The importance of parents for access to education: Findings from South Africa
Solveig Argeseanu Cunningham, Emory University
Victoria Hosegood, London School of Hygiene and Tropical Medicine (LSHTM)
Christopher R Cunningham, Syracuse University
Caterina Hill, Africa Center for Health and Population Studies
This study explores the importance of living with parents for children’s school attendance and progress. Using a regional census from KwaZulu-Natal, South Africa, we explore the differences in education between children living with both parents, orphans and children with living parents who do not belong to the same household. We find that children whose parents are both in the same household are more likely to be enrolled in school and complete more grades than children with only one parent household member. Those with only one parent household member have more schooling than those living with neither parent. Children with deceased parents do not have significantly less schooling than children whose parents are not household members for other reasons. Children are further behind in school if their mothers are absent from the household or deceased than if their fathers are absent.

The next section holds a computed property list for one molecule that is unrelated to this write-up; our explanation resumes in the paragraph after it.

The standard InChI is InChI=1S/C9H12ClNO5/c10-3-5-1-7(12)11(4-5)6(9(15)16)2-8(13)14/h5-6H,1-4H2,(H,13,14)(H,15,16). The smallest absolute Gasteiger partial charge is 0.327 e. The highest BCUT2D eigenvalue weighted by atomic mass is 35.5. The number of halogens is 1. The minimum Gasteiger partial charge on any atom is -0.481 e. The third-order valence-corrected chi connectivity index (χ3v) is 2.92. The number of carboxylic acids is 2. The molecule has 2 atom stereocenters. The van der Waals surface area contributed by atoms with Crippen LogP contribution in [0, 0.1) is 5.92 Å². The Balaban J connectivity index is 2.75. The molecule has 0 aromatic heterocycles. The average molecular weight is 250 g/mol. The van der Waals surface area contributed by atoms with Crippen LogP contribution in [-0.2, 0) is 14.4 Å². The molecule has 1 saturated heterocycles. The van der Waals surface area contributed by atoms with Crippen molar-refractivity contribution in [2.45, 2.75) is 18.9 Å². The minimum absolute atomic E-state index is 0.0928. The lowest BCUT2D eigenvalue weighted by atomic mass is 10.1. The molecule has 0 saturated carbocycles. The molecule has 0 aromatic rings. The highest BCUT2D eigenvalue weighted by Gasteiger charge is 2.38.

Presented in Poster Session 4